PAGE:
How to format your references using the The Journal of Physiological Sciences citation style

This is a short guide how to format citations and the bibliography in a manuscript for The Journal of Physiological Sciences. For a complete guide how to prepare your manuscript refer to the journal's instructions to authors.

Using reference management software

Typically you don't format your citations and bibliography by hand. The easiest way is to use a reference manager:

PaperpileThe citation style is built in and you can choose it in Settings > Citation Style or Paperpile > Citation Style in Google Docs.
EndNoteFind the style here: output styles overview
Mendeley, Zotero, Papers, and othersThe style is either built in or you can download a CSL file that is supported by most references management programs.
BibTeXBibTeX syles are usually part of a LaTeX template. Check the instructions to authors if the publisher offers a LaTeX template for this journal.

Journal articles

Those examples are references to articles in scholarly journals and how they are supposed to appear in your bibliography.

Not all journals organize their published articles in volumes and issues, so these fields are optional. Some electronic journals do not provide a page range, but instead list an article identifier. In a case like this it's safe to use the article identifier instead of the page range.

A journal article with 1 author
1.
Wilczek F (2009) Journal club. A theoretical physicist examines exotic particles lurking in new materials. Nature 458:129
A journal article with 2 authors
1.
Kumar S, Vaux DL (2002) Apoptosis. A cinderella caspase takes center stage. Science 297:1290–1291
A journal article with 3 authors
1.
Takano A, Endo T, Yoshihisa T (2005) tRNA actively shuttles between the nucleus and cytosol in yeast. Science 309:140–142
A journal article with 5 or more authors
1.
Petricevic L, Kaufmann U, Domig KJ, et al (2014) Molecular detection of Lactobacillus species in the neovagina of male-to-female transsexual women. Sci Rep 4:3746

Books and book chapters

Here are examples of references for authored and edited books as well as book chapters.

An authored book
1.
Bitton G (2014) Microbiology of Drinking Water. John Wiley & Sons, Inc., Hoboken, NJ
An edited book
1.
Nurmi J (2007) Processor Design: System-on-Chip Computing for ASICs and FPGAs. Springer Netherlands, Dordrecht
A chapter in an edited book
1.
Pavlicek A, Jurka J (2006) Ancient Transposable Elements, Processed Pseudogenes, and Endogenous Retroviruses. In: Lupski JR, Stankiewicz P (eds) Genomic Disorders: The Genomic Basis of Disease. Humana Press, Totowa, NJ, pp 57–72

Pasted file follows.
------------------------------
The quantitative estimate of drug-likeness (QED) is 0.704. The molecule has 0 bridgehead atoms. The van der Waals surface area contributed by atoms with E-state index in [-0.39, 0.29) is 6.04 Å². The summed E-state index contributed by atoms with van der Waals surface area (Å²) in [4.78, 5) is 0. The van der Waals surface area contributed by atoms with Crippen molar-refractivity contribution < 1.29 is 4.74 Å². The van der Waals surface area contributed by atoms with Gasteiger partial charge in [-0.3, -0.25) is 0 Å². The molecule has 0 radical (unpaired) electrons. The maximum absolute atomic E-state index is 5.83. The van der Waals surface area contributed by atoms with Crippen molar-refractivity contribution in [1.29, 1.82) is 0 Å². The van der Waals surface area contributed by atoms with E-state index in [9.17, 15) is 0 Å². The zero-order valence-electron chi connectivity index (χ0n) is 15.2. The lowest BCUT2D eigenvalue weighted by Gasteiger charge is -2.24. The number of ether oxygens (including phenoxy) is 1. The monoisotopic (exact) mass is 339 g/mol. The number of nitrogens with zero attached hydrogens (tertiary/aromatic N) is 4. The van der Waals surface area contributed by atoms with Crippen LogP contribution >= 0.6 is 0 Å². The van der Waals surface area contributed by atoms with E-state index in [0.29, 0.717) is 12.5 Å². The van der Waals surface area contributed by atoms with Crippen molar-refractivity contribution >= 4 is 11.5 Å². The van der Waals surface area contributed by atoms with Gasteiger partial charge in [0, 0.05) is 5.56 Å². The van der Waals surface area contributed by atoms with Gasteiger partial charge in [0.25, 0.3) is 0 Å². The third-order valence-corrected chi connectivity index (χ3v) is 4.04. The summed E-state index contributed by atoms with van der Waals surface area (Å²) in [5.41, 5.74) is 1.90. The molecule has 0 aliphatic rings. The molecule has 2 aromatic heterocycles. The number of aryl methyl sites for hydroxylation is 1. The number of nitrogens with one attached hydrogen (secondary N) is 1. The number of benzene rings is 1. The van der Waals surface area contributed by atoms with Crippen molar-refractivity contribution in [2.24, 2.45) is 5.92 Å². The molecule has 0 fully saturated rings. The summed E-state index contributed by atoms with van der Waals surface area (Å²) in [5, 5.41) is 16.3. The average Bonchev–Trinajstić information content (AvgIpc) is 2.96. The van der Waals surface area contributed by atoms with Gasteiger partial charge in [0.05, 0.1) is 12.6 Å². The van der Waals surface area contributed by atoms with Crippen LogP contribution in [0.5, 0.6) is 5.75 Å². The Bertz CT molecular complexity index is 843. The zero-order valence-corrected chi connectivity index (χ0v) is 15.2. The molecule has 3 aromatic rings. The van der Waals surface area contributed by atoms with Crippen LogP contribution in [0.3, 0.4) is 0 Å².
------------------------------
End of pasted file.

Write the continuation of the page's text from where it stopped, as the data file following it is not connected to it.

Web sites

Sometimes references to web sites should appear directly in the text rather than in the bibliography. Refer to the Instructions to authors for The Journal of Physiological Sciences.

Blog post
1.
Andrew E (2015) Three Astronauts To Launch Into Space Today. In: IFLScience. https://www.iflscience.com/space/three-astronauts-launch-space-today/. Accessed 30 Oct 2018

Reports

This example shows the general structure used for government reports, technical reports, and scientific reports. If you can't locate the report number then it might be better to cite the report as a book. For reports it is usually not individual people that are credited as authors, but a governmental department or agency like "U. S. Food and Drug Administration" or "National Cancer Institute".

Government report
1.
Government Accountability Office (1983) Financial Operations and Activities at Three State-Chartered Agencies in Western Kentucky. U.S. Government Printing Office, Washington, DC

Theses and dissertations

Theses including Ph.D. dissertations, Master's theses or Bachelor theses follow the basic format outlined below.

Doctoral dissertation
1.
Ferris RJ (2014) Numerical investigations of flow past a partially rotating stepped cylinder. Doctoral dissertation, California State University, Long Beach

News paper articles

Unlike scholarly journals, news papers do not usually have a volume and issue number. Instead, the full date and page number is required for a correct reference.

New York Times article
1.
Poniewozik J (2017) Time Nearly Stands Still. New York Times C1

In-text citations

References should be cited in the text by sequential numbers in square brackets:

This sentence cites one reference [1].
This sentence cites two references [1, 2].
This sentence cites four references [1–4].

About the journal

Full journal titleThe Journal of Physiological Sciences
AbbreviationJ. Physiol. Sci.
ISSN (print)1880-6546
ISSN (online)1880-6562
ScopePhysiology

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